-NYSE down 16.63 (-0.2%) to 8,276.29
-DJIA down 37.28 (-0.3%) to 12,069
-S&P 500 down 1.30 (-0.1%) to 1,306
-Nasdaq up 14.91 (+0.6%) to 2,738
Hang Seng down 1.34%
Nikkei down 1.19%
FTSE down 0.06%
(+) PCLN continues evening gain after earnings beat.
(+) ROYL continues evening gain that followed new drilling announcement.
(+) TIV reaches favorable litigation settlement.
(+) DPTR among morning actives.
(+) KSS meets on Q4, sets mixed guidance.
(+) TGT lower then improves after disappointing earnings.
(-) GM gains after earnings report.
(-) SLXP says FDA may deem Xifaxan sNDA not ready for approval.
(-) ETFC selling shares.
(-) IDCC misses with Q4 earnings.
(-) CLMT selling shares.
Stock averages end narrowly mixed, with the tech-heavy Nasdaq
outperforming the other averages. In a late reversal, crude oil closes
lower, having crossed as high as $103 a barrel earlier.
Stocks chopped in mixed trading for much of the session as mixed
corporate earnings and continuing Middle East turmoil off-set new
economic data showing a drop in weekly and four-week average jobless
claims. Durable goods orders rose in line with expectations.
In a late reversal, crude oil futures settled lower. Oil fell back
from the 28-month high hit this week as some investors grew concerned
the market had run up too far, too fast.
News that Algeria had lifted decades-old political restrictions,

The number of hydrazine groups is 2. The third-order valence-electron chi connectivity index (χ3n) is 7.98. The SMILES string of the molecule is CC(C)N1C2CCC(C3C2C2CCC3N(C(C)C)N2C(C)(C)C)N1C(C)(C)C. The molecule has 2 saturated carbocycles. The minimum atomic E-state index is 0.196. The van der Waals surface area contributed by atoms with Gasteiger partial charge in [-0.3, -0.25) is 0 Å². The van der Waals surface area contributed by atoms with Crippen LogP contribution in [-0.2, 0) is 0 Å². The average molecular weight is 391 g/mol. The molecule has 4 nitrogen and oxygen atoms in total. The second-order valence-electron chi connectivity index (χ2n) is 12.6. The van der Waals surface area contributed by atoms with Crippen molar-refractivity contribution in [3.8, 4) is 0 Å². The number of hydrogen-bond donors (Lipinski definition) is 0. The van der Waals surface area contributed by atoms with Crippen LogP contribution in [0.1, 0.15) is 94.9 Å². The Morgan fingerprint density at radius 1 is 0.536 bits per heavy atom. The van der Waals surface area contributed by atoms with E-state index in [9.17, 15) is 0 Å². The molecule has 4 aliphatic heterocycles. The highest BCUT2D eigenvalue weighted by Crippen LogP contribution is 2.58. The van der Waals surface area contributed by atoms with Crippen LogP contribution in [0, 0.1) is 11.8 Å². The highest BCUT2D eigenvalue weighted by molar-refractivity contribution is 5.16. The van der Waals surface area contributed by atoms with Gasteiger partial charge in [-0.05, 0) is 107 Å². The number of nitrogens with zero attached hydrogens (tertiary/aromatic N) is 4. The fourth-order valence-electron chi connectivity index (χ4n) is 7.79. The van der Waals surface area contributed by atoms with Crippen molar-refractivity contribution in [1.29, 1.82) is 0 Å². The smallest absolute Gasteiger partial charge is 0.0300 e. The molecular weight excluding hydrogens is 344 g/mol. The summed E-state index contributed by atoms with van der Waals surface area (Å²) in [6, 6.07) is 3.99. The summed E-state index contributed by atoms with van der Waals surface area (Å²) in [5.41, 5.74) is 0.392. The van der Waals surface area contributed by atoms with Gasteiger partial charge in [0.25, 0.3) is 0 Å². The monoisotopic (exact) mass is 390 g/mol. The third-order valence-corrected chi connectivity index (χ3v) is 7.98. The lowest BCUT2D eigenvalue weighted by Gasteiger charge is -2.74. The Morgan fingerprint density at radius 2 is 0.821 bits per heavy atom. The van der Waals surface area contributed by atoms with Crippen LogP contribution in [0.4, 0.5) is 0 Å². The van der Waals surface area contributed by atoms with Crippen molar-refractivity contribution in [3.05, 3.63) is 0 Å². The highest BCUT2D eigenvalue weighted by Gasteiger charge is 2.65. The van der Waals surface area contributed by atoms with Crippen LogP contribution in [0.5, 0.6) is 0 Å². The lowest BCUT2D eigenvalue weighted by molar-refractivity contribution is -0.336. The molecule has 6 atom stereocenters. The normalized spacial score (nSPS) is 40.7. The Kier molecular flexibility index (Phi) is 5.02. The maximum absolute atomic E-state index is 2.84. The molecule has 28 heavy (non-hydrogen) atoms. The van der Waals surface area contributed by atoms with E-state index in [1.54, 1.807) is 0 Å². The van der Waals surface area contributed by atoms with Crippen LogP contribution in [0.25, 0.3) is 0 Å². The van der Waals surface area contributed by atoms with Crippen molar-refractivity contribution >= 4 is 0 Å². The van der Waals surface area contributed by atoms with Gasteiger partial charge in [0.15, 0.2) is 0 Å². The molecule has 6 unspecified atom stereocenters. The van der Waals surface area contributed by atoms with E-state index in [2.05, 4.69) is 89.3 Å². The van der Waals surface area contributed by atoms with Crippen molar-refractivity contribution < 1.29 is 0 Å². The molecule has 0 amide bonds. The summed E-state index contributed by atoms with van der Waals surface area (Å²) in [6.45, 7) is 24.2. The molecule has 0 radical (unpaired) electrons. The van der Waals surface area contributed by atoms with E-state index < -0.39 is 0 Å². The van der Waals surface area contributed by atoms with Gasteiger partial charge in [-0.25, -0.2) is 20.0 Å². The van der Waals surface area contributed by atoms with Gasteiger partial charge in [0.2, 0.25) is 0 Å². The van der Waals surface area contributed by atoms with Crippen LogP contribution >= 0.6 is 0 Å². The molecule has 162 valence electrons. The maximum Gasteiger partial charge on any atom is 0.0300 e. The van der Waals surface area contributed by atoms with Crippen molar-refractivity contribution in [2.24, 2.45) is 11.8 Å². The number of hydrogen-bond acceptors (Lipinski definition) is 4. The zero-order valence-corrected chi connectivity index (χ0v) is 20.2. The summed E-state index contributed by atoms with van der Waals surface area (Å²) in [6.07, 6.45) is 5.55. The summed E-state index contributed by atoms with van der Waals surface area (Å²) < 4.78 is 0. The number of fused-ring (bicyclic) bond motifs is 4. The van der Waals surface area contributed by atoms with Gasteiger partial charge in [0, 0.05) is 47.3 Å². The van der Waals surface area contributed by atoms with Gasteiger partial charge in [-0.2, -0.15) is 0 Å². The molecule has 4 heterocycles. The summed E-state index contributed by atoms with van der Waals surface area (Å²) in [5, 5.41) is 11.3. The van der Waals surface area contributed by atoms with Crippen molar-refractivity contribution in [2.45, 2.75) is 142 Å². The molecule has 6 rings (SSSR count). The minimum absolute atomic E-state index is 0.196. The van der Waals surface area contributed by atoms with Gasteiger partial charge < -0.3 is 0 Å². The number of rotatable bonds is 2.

coupled with earlier news that Saudi Arabia had announced a $36-billion
aid package, soothed some fears of unrest contagion in the Middle East
and North Africa, MarketWatch reported. Oil for April delivery fell 82
cents, or 0.8%, to finish at $97.28 a barrel on the New York Mercantile
Exchange. It had traded past $103 a barrel earlier.
On the economic front, the Commerce Department reported that orders
for U.S.-made durable goods rose 2.7% in January on stronger demand for
civilian aircraft. The consensus was for a 2.5% gain, MarketWatch
estimated, citing a poll of economists.
Meanwhile, new applications for U.S. unemployment benefits declined
last week by 22,000 to 391,000, the Labor Department reported Thursday.
Economists polled by MarketWatch had expected initial claims in the
week ended Feb. 19 to drop to a seasonally adjusted 405,000 from a
revised 413,000 the week before. In addition, the four-week moving
average, considered less volatile than weekly claims, fell to more than
a two-year low, down 16,500 at 402,000.